In that case, I'd create a module for that specific application, and either load it before running the scripts (if working interactively), or load it within the script. But generally speaking if you have code that is specific only to a given task, you'd want those functions in the script. Personally I only write functions which generically do one thing. If a piece of code is hyper specialized it doesn't really make sense to wrap it in a function or module (unless there are several scripts that use that same code, then it might make sense). – JoeG Nov 28 '11 at 17:27
  • 9
    It's NOT necessary the module file to be in a folder with exactly the same name as the PSM1 file. It can be done like Import-Module .\buildsystem\PSUtils.psm1 – Michael Freidgeim Mar 23 '16 at 5:46
  • 1
    @MichaelFreidgeim if it is as simple as just changing the . with Import-Module and renaming the extension, and doesn't require the modules to be placed in a specific folder, i.e. I can have it in any directory I want, just like with dot sourcing, is there any reason to even do dot sourcing over modules, considering the benefits that come for scoping? (unless of course those scope "issues" is what you want) – Abdul Sep 9 '16 at 14:46
  • 1
    @Abdul, dot sourcing is simpler, modules are much more powerful. See stackoverflow.com/questions/14882332/… – Michael Freidgeim Sep 9 '16 at 22:33

. "$PSScriptRoot\MyFunctions.ps1" MyA1Func

Availalbe starting in v3, before that see How can I get the file system location of a PowerShell script?. It is VERY common.

P.S. I don't subscribe to the 'everything is a module' rule. My scripts are used by other developers out of GIT, so I don't like to put stuff in specific a place or modify system environment variables before my script will run. It's just a script (or two, or three).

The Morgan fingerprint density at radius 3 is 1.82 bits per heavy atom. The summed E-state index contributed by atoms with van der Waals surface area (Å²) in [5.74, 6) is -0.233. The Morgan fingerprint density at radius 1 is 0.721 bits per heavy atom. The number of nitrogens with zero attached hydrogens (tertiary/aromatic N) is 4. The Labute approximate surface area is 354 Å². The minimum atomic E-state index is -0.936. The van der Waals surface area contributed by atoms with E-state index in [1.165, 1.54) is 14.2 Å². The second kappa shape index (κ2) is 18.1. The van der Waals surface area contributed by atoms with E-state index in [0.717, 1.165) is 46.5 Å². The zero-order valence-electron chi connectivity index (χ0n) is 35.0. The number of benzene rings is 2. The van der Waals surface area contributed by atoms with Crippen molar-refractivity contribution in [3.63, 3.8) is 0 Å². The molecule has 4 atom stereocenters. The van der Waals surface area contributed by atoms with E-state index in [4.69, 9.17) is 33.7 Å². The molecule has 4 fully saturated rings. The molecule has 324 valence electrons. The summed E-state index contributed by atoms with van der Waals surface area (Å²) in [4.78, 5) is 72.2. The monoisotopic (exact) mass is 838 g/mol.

• 1
  • FWIW, you don't have to do either of those things in order to run script in a module. – Nick Cox Feb 1 at 8:35
  • @NickCox I'd love to see some examples of that. Do you have any? +10 if the example is from an OSS project. Specifically, an example of PS module being loaded via a relative path (not PSModulePath or without customizing PSModulePath), and non-trivial example (i.e. where the module has benefits over normal script scoping). – yzorg Jun 6 at 15:42
  • I frequently import the FluentMigrator.PowerShell module from a relative path. That lets us check it into source control and ensure that everyone's using the same version. It works well. – Nick Cox Jun 12 at 3:46
  • I'm not sure on the relative pros and cons of packaging it as a module vs as a script: perhaps that's one to discuss with the author? I guess the abaility to Get-Command -Module FluentMigrator.PowerShell is quite nice? – Nick Cox Jun 12 at 3:52

You certainly can define functions in script files (I then tend to load them through my Powershell profile on load).

First you need to check to make sure the function is loaded by running:

ls function:\ | where { $_.Name -eq "A1"  }

And check that it appears in the list (should be a list of 1!), then let us know what output you get!

  • 1
    +1 What does the backslash do in the "function:\"? Thanks. – Sabuncu May 31 '13 at 18:53
  • 1
    In PowerShell function is treated as a directory so it's the same as saying c:\ or d:\. Equally you it will work without the backslash so ls function: | where { $_.Name -eq "A1" } – Jonny Jun 1 '13 at 11:38

You can add function to:

c:\Users\David\Documents\WindowsPowerShell\profile.ps1

An the function will be available.

If your file has only one main function that you want to call/expose, then you can also just start the file with:

Param($Param1)

You can then call it e.g. as follows:

.\MyFunctions.ps1 -Param1 'value1'

This makes it much more convenient if you want to easily call just that function without having to import the function.

  • I should also note that I discovered today (after a colleague of mine told me) that PowerShell automatically adds the [CmdletBinding()] attribute and upgrades it for free to an advanced function. :-) – bergmeister Feb 14 at 22:01

Assuming you have a module file called Dummy-Name.psm1 which has a method called Function-Dumb()

Import-Module "Dummy-Name.psm1";
Get-Command -Module "Function-Dumb";
#
#
Function-Dumb;